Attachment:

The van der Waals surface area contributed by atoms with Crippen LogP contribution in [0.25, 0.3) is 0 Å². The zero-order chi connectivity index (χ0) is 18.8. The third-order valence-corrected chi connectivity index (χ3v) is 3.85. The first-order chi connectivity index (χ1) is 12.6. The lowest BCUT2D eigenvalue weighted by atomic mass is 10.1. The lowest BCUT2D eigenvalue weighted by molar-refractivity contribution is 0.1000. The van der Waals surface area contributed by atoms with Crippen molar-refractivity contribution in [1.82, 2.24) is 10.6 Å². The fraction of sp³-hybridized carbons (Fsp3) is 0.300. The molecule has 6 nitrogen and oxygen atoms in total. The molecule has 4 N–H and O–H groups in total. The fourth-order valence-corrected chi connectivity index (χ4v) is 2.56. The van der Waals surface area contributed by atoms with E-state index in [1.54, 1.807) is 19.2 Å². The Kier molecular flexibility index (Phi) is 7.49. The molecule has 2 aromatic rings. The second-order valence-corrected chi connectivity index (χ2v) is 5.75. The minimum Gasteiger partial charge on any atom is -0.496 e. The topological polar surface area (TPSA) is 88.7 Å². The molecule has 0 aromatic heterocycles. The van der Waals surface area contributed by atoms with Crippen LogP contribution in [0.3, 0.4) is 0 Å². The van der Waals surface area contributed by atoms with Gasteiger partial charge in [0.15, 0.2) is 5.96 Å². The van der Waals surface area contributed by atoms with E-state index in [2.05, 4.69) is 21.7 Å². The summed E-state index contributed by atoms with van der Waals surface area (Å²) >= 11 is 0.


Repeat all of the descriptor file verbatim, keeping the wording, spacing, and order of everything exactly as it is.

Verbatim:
The van der Waals surface area contributed by atoms with Crippen LogP contribution in [0.25, 0.3) is 0 Å². The zero-order chi connectivity index (χ0) is 18.8. The third-order valence-corrected chi connectivity index (χ3v) is 3.85. The first-order chi connectivity index (χ1) is 12.6. The lowest BCUT2D eigenvalue weighted by atomic mass is 10.1. The lowest BCUT2D eigenvalue weighted by molar-refractivity contribution is 0.1000. The van der Waals surface area contributed by atoms with Crippen molar-refractivity contribution in [1.82, 2.24) is 10.6 Å². The fraction of sp³-hybridized carbons (Fsp3) is 0.300. The molecule has 6 nitrogen and oxygen atoms in total. The molecule has 4 N–H and O–H groups in total. The fourth-order valence-corrected chi connectivity index (χ4v) is 2.56. The van der Waals surface area contributed by atoms with E-state index in [1.54, 1.807) is 19.2 Å². The Kier molecular flexibility index (Phi) is 7.49. The molecule has 2 aromatic rings. The second-order valence-corrected chi connectivity index (χ2v) is 5.75. The minimum Gasteiger partial charge on any atom is -0.496 e. The topological polar surface area (TPSA) is 88.7 Å². The molecule has 0 aromatic heterocycles. The van der Waals surface area contributed by atoms with Crippen LogP contribution in [0.3, 0.4) is 0 Å². The van der Waals surface area contributed by atoms with Gasteiger partial charge in [0.15, 0.2) is 5.96 Å². The van der Waals surface area contributed by atoms with E-state index in [2.05, 4.69) is 21.7 Å². The summed E-state index contributed by atoms with van der Waals surface area (Å²) >= 11 is 0.